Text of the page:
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Where oh where? Anbody Know?

Discussion in 'Sheaths & Such' started by Horsewright, Feb 13, 2017.

  1. Makael

    Makael Leather Craftsman Knifemaker / Craftsman / Service Provider

    Oct 17, 2015
    Interesting, I was curious why chrome tanned was banned. I'm not familiar with it.
    Pros with vegetable tanned leather:
    • Vegetable tanned leather, using only natural tannins, has no negative environmental impact.
    • The tanning method is ancient and requires skilled craftsmen, making vegetable tanned leather products more prestigious.
    • Due to the careful tanning process and the natural tannins, vegetable tanned leather develops a rich and beautiful patina, and actually gets better with time and use. It doesn’t crack or dry out and thus has a very long lifespan.
    • It has an earthy and natural tone and smell.


    Cons:
    • Vegetable tanned leather is initially a bit stiff and has to be broken in to become fully flexible and functional.
    • The colors from vegetable tanning are not as livid as in chrome tanning and darken over time.
    • Vegetable tanned leather takes 30-60 days to produce, making the products generally more expensive.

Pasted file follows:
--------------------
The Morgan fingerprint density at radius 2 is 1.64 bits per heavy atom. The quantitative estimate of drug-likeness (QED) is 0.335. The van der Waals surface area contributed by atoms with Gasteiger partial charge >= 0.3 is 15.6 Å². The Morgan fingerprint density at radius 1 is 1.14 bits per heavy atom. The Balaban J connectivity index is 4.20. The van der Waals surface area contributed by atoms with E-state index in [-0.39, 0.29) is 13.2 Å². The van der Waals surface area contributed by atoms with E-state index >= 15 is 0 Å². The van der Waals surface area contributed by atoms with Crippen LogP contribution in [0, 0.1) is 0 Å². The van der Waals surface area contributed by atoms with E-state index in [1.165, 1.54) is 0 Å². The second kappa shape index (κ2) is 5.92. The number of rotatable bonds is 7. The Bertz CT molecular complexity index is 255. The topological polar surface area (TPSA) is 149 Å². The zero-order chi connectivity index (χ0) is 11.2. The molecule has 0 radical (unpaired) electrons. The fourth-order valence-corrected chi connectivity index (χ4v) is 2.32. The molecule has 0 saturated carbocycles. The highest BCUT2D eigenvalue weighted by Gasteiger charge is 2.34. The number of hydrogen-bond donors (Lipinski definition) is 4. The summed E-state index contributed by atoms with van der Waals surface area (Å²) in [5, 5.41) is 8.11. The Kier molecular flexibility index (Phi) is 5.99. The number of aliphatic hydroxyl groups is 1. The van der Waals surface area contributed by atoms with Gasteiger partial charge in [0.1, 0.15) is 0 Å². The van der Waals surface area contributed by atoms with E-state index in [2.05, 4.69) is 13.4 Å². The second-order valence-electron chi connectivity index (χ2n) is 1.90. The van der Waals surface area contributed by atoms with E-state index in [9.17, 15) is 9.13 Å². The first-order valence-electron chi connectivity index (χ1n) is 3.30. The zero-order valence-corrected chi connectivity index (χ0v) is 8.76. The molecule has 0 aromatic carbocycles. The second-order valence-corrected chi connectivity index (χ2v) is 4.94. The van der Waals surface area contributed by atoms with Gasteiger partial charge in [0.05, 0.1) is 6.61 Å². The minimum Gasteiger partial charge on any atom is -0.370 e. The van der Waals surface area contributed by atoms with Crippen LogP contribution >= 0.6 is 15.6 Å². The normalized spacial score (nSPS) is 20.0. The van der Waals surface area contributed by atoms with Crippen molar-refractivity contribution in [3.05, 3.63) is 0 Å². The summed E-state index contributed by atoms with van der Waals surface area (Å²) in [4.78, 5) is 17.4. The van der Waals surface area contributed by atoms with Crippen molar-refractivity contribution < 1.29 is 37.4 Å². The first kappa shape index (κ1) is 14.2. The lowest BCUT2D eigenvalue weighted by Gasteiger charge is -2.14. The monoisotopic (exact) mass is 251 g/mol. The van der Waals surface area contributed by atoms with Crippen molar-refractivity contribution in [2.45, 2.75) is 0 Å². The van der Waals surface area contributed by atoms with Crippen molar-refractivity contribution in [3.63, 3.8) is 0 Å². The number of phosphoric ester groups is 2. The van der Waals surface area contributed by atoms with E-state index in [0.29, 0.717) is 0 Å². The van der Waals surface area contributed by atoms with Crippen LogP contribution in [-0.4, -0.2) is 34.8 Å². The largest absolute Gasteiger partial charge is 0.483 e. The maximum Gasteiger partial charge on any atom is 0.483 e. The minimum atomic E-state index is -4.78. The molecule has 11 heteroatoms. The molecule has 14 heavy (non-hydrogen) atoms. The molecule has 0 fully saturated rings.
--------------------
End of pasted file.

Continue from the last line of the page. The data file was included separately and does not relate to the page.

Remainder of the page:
Pros with chrome tanned leather:
    • Chrome tanning is quick and cheap and can be easily automated and achieved in one single day. Chrome tanned products are thus cheaper and more abundant than vegetable tanned leather products.
    • The colors of the leather remain unchanged during the product’s entire lifespan.
    • It is thinner and softer than vegetable tanned leather.



    Cons:
    • The process of chrome tanning creates toxic wastewater that has detrimental environmental impact, (especially in the third world).
    • Chrome tanned products neither wears well nor lasts very long and can crack after a few months of use.
    • Chrome tanned products doesn’t appear very natural and often carries a chemical smell.




    Final verdict
    While vegetable tanned leather does take longer to produce, in a process requiring the care of skilled craftsmen, making for a more expensive product, the tradition and handmade process adds to the richness and the exclusivity of vegetable tanned leather, in stark contrast to the mass produced chrome tanned leather. It also adds to vegetable tanned leather products impressive ageing and longevity, whereas the chrome tanned products will wear badly and crack sooner rather than later
     
    Last edited: Jan 5, 2018
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  2. Horsewright